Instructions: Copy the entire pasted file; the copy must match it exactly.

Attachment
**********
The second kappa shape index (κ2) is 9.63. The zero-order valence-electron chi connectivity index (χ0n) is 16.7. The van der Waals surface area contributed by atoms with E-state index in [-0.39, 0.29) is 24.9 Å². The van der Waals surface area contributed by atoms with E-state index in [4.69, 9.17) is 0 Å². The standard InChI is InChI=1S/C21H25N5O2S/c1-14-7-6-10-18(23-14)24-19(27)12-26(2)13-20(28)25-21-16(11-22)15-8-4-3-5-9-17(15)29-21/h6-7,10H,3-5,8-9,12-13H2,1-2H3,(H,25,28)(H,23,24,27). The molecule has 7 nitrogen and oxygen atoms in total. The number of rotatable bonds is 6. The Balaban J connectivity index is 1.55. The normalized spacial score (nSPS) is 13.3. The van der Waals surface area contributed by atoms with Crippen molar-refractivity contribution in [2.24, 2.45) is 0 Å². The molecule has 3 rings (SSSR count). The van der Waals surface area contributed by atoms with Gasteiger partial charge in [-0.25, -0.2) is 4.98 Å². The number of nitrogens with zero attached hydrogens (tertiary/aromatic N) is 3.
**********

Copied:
The second kappa shape index (κ2) is 9.63. The zero-order valence-electron chi connectivity index (χ0n) is 16.7. The van der Waals surface area contributed by atoms with E-state index in [-0.39, 0.29) is 24.9 Å². The van der Waals surface area contributed by atoms with E-state index in [4.69, 9.17) is 0 Å². The standard InChI is InChI=1S/C21H25N5O2S/c1-14-7-6-10-18(23-14)24-19(27)12-26(2)13-20(28)25-21-16(11-22)15-8-4-3-5-9-17(15)29-21/h6-7,10H,3-5,8-9,12-13H2,1-2H3,(H,25,28)(H,23,24,27). The molecule has 7 nitrogen and oxygen atoms in total. The number of rotatable bonds is 6. The Balaban J connectivity index is 1.55. The normalized spacial score (nSPS) is 13.3. The van der Waals surface area contributed by atoms with Crippen molar-refractivity contribution in [2.24, 2.45) is 0 Å². The molecule has 3 rings (SSSR count). The van der Waals surface area contributed by atoms with Gasteiger partial charge in [-0.25, -0.2) is 4.98 Å². The number of nitrogens with zero attached hydrogens (tertiary/aromatic N) is 3.